April 21, 2016 – After over two years of work, FLAME (Framing the Late Antique and early Medieval Economy), a digital humanities project with twenty five participants and staff from the United States and Europe, is ready to conclude its first stage. In an upcoming conference on April 29-30, 2016 it will share the results of its participants’ research on the economy of Western Afro-Eurasia during the periods of Late Antiquity and the early Middle Ages, a tumultuous era that included the Fall of the Roman Empire, the Origin of Europe, and the Rise of Islam.
Roman Empire, Jovian, 363-64, gold solidus. Source: Princeton University Numismatic Collection, Department of Rare Books and Special Collections, Firestone Library.
FLAME brings together an unprecedented amount of data about ancient coins, as its first stage covers all minting activity between Ireland and Iran over four centuries and reveals long-term trends for the first time. For each of the six hundred or so mints in the FLAME area of interest, its online database will provide information about the minting of sixty denominations and thousands of issues, all at an annual level of resolution when possible. FLAME’s modular design also allows for easy future chronological and spatial expansion.
Sassanian Empire, Khusrau II, 580-628, silver drachm. Source: Princeton University Numismatic Collection, Department of Rare Books and Special Collections, Firestone Library.
The upcoming conference will bring FLAME’s members to Princeton, together with a group of experts on the ancient economy – Florin Curta (University of Florida), Richard Hobbs (The British Museum), Stefan Heidemann (University of Hamburg), Marek Jankowiak (Oxford University), Jonathan Jarrett (University of Leeds), Cécile Morrisson (Collège de France), Vivien Prigent (Centre d’Histoire et Civilisation de Byzance, Orient et Méditerranée) and Peter Sarris (Cambridge University). The conference will be accompanied by a special exhibit of relevant coins from the Princeton University Numismatic Collection. The conference on the grounds of Princeton University is open to the public; free advance registration (including lunch on April 30) and information may be had from the program’s director, Lee Mordechai.
Arab-Byzantine, 690-702, mint of Manbij, copper fals, from the Antioch excavations. Source: Princeton University Numismatic Collection, Department of Rare Books and Special Collections, Firestone Library.
FLAME was conceived in Princeton, building upon the university’s strengths in the fields of Late Antiquity and early medieval history. Its chair, Alan Stahl, is Princeton’s numismatist, while its director and manager, Lee Mordechai, is a graduate student in the History Department. Princeton faculty members John Haldon and Helmut Reimitz, six graduate students, and four undergraduates have served as the project’s core, working alongside faculty members, post-docs and graduate students from other institutions in collecting and analyzing large amounts of data on coin production and circulation with the aid of a unique mapping application developed for this purpose.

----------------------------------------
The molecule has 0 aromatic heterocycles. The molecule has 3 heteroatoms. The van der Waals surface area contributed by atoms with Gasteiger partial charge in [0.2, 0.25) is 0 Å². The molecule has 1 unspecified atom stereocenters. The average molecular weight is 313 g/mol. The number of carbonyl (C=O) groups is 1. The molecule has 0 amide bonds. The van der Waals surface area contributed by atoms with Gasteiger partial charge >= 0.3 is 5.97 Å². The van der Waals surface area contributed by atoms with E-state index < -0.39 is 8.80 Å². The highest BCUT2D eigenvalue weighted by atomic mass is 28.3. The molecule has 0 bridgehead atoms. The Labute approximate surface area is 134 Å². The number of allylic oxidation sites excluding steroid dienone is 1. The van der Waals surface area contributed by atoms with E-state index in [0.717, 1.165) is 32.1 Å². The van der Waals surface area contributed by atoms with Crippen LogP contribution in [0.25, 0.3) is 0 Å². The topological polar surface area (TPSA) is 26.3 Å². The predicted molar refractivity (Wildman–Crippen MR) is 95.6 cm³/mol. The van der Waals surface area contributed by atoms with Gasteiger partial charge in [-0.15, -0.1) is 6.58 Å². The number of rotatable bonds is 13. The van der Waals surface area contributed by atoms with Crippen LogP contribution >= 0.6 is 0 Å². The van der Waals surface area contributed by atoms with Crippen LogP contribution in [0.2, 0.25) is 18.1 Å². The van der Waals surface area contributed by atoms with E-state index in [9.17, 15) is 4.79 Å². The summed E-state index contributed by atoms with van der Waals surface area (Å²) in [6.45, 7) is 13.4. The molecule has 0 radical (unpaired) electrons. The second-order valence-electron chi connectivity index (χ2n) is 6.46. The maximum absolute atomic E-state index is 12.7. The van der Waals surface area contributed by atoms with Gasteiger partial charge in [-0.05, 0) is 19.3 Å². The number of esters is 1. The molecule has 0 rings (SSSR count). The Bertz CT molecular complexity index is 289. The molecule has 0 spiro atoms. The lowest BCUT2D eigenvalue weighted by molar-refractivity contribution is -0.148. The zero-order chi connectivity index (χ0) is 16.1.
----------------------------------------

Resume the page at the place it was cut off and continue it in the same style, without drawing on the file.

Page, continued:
Anglo-Frisian, c. 700, silver sceatta. Source: Princeton University Numismatic Collection, Department of Rare Books and Special Collections, Firestone Library.
At the conference, the project’s website coinage.princeton.edu will go live with interactive maps showing the issues of all mints over the four centuries under study. After the conference, FLAME will move on to its more ambitious second phase, in which it will collect and analyze data about the find contexts of a million coins from thousands of publications from the region. “The potential for aggregating so much data is enormous once we can start analyzing it. We don’t usually use the term ‘Big Data’ in ancient history since very little survives, but this is as close as it gets for us“, says Mordechai. Although FLAME’s main effort is geared towards scholarly use by non-numismatists, “it is extremely important for us to stay in touch with the interested public, and our site will cater to that demographic by providing them with introductory resources to share our findings about this crucial period”.
Umayyad Caliphate, AH 122 [CE 739-40], mint of Wasit, silver dirham. Source: Princeton University Numismatic Collection, Department of Rare Books and Special Collections, Firestone Library.
The FLAME project and conference have been generously sponsored by Princeton University’s Committee for the Study of Late Antiquity; Department of Rare Books and Special Collections, Firestone Library; Center for Collaborative History and the History Department; Sharmin and Bijan Mossavar-Rahmani Center for Iran and Persian Gulf Studies; PIIRS (Princeton Institute for International and Regional Studies); Stanley J. Seeger ‘52 Center for Hellenic Studies; Program in the Ancient World; Graduate School, Department of Art & Archaeology; Program in Medieval Studies; and Center for Digital Humanities.
Check out the project’s website after the conference although the website is online already (under major construction).